Perhaps the facility’s most attention-grabbing feature was the Sony IMAX Theatre. Billed in advertisements of the time as “The 8-Story Wonder of the World”, the theatre featured 600 seats (not included in the nine-screen total cited above), the United States' largest theatrical screen measuring 100' by 80', and was reached by means of what was claimed to be the world’s largest free-standing escalator. It was the first IMAX theatre in the U.S. to be operated by a major exhibition circuit and also the first to exhibit 3-D films in the large screen format. The debut IMAX features were “The Last Buffalo”, which had previously been exhibited, and the premiere engagement of “Into the Deep”. On April 21, 1995, the theatre presented the first fictional IMAX film, “Wings of Courage”, starring Val Kilmer and Elizabeth McGovern and directed by Jean-Jacques Annaud. The film was the earliest to make use of the new IMAX 3-D Personal Sound Environment System. On October 20 of that year, “Across the Sea of Time” was presented, along with the ability for the audience to listen to the film in the language of their choosing via the four audio tracks available in their headsets. The IMAX theatre features a system by which, in a process lasting fewer than 40 minutes, each of the audience headsets is run through a fine mist of water and lens cleaning fluid between shows. Security panels sound alarms should a headset be mistakenly removed from the auditorium. In addition, the auditorium’s porthole glass is intentionally oversized, in order to allow the interested to pear into the projection booth, home to 7.5' wide film platters.

All of the building’s auditoriums, including 3 basement theatres added in early-1995 and originally intended to exhibit art house fare (a plan that was never executed), are reached via a ticket lobby featuring numerous automated ticketing kiosks and a Deco-inspired, 8-station box office at the end of a terrazzo floor with embedded brass stars (intended to be engraved with the names of stars visiting the theatre for premieres of their films). Patrons visiting one of the original 9 auditoriums enter an enormous concession lobby through an entryway replicating the gates of Sony Pictures Entertainment’s Culver City studio lot. Floor-to-ceiling structural columns are disguised as palm trees and large screens display trailers for upcoming attractions. A frieze features the names of Hollywood stars and encircles the space. The below-street-level auditoriums, which brought the facility’s total seat count to 4,144 (including IMAX), share a lobby showcasing a black-and-white mural paying homage to 1930’s Hollywood and an auxiliary concession stand. One of these auditoriums was originally equipped with joysticks for the age of interactive movies intended to be ushered in by 1995’s “Mr. Payback”. (The basement space was originally reserved for a neighboring tenant, Barnes & Noble.)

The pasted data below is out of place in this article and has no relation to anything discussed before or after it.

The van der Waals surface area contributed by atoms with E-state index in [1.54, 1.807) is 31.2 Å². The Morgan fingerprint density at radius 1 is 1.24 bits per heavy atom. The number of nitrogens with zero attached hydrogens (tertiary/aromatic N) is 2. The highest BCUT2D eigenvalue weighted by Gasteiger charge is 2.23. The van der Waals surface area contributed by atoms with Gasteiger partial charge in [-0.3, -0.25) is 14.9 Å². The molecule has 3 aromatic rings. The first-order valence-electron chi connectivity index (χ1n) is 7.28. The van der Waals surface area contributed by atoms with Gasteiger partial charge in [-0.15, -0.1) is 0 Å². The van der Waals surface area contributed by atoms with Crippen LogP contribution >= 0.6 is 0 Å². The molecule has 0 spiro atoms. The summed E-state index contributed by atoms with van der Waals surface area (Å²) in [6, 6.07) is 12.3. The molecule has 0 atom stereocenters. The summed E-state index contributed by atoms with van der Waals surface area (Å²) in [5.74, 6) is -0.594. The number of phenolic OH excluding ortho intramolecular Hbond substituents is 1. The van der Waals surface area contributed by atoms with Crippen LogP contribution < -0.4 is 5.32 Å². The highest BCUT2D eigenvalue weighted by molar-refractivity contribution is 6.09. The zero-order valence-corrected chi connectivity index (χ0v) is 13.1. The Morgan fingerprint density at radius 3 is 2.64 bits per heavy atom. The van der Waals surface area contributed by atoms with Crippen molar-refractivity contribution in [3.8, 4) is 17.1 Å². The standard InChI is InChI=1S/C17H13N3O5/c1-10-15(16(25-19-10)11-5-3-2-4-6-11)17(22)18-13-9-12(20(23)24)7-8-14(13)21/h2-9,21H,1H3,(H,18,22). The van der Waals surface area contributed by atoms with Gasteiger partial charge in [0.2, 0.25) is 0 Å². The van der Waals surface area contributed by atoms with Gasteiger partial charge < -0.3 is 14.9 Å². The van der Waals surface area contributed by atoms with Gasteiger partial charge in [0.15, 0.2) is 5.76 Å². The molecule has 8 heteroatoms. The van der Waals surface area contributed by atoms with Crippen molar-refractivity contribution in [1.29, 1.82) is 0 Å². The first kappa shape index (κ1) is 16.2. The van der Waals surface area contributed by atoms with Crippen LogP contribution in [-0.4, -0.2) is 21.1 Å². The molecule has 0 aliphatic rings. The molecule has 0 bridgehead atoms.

During its opening weekend in 1994, the Lincoln Square drew 33,000 paying customers and grossed more than $202,000 at the box office. The opening features were “Star Trek Generations” (generating $100,000), “The Professional” ($46,000), “Miracle on 34th Street” (1994), “The Lion King” (in the first weekend of a holiday-season re-release), and “The Swan Princess”. In the years since, Sony/Loews/Loews Cineplex Entertainment has striven to maintain the theatre’s technological preeminence. The premiere Loews auditorium is THX-certified. AMC now operates the theatre, having purchased the Loews Cineplex theatres.